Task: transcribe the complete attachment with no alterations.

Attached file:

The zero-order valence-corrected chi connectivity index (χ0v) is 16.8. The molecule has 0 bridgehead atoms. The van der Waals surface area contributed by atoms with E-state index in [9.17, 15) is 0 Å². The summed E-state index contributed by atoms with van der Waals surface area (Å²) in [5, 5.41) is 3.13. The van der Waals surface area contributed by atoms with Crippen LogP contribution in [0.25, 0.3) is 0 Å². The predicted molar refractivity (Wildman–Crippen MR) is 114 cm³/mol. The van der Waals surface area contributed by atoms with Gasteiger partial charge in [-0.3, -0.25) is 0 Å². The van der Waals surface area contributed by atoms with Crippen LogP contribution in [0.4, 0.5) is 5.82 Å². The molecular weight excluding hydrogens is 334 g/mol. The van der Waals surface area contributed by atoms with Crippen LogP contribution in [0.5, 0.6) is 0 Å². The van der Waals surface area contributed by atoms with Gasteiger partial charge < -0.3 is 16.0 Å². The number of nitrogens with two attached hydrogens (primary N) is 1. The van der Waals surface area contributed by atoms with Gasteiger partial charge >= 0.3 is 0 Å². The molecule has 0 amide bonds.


The zero-order valence-corrected chi connectivity index (χ0v) is 16.8. The molecule has 0 bridgehead atoms. The van der Waals surface area contributed by atoms with E-state index in [9.17, 15) is 0 Å². The summed E-state index contributed by atoms with van der Waals surface area (Å²) in [5, 5.41) is 3.13. The van der Waals surface area contributed by atoms with Crippen LogP contribution in [0.25, 0.3) is 0 Å². The predicted molar refractivity (Wildman–Crippen MR) is 114 cm³/mol. The van der Waals surface area contributed by atoms with Gasteiger partial charge in [-0.3, -0.25) is 0 Å². The van der Waals surface area contributed by atoms with Crippen LogP contribution in [0.4, 0.5) is 5.82 Å². The molecular weight excluding hydrogens is 334 g/mol. The van der Waals surface area contributed by atoms with Crippen LogP contribution in [0.5, 0.6) is 0 Å². The van der Waals surface area contributed by atoms with Gasteiger partial charge < -0.3 is 16.0 Å². The number of nitrogens with two attached hydrogens (primary N) is 1. The van der Waals surface area contributed by atoms with Gasteiger partial charge >= 0.3 is 0 Å². The molecule has 0 amide bonds.